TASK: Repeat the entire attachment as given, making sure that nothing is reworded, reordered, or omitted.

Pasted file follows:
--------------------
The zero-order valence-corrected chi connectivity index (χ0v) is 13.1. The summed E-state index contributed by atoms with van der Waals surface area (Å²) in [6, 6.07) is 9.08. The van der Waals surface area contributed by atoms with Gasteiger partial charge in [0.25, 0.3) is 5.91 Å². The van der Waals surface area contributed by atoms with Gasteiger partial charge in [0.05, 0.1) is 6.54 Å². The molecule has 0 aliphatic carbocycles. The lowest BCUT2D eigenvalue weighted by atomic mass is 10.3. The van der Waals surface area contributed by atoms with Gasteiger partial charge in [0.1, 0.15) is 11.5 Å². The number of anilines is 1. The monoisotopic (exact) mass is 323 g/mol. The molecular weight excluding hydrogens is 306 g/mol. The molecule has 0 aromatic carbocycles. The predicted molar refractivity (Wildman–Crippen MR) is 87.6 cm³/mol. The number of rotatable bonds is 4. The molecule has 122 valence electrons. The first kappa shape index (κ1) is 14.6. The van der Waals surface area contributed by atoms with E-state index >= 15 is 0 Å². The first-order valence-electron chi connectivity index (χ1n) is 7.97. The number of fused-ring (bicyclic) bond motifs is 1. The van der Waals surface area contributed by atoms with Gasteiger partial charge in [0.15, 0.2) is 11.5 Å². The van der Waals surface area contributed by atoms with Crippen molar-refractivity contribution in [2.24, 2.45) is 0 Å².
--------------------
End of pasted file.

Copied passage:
The zero-order valence-corrected chi connectivity index (χ0v) is 13.1. The summed E-state index contributed by atoms with van der Waals surface area (Å²) in [6, 6.07) is 9.08. The van der Waals surface area contributed by atoms with Gasteiger partial charge in [0.25, 0.3) is 5.91 Å². The van der Waals surface area contributed by atoms with Gasteiger partial charge in [0.05, 0.1) is 6.54 Å². The molecule has 0 aliphatic carbocycles. The lowest BCUT2D eigenvalue weighted by atomic mass is 10.3. The van der Waals surface area contributed by atoms with Gasteiger partial charge in [0.1, 0.15) is 11.5 Å². The number of anilines is 1. The monoisotopic (exact) mass is 323 g/mol. The molecular weight excluding hydrogens is 306 g/mol. The molecule has 0 aromatic carbocycles. The predicted molar refractivity (Wildman–Crippen MR) is 87.6 cm³/mol. The number of rotatable bonds is 4. The molecule has 122 valence electrons. The first kappa shape index (κ1) is 14.6. The van der Waals surface area contributed by atoms with E-state index >= 15 is 0 Å². The first-order valence-electron chi connectivity index (χ1n) is 7.97. The number of fused-ring (bicyclic) bond motifs is 1. The van der Waals surface area contributed by atoms with Gasteiger partial charge in [0.15, 0.2) is 11.5 Å². The van der Waals surface area contributed by atoms with Crippen molar-refractivity contribution in [2.24, 2.45) is 0 Å².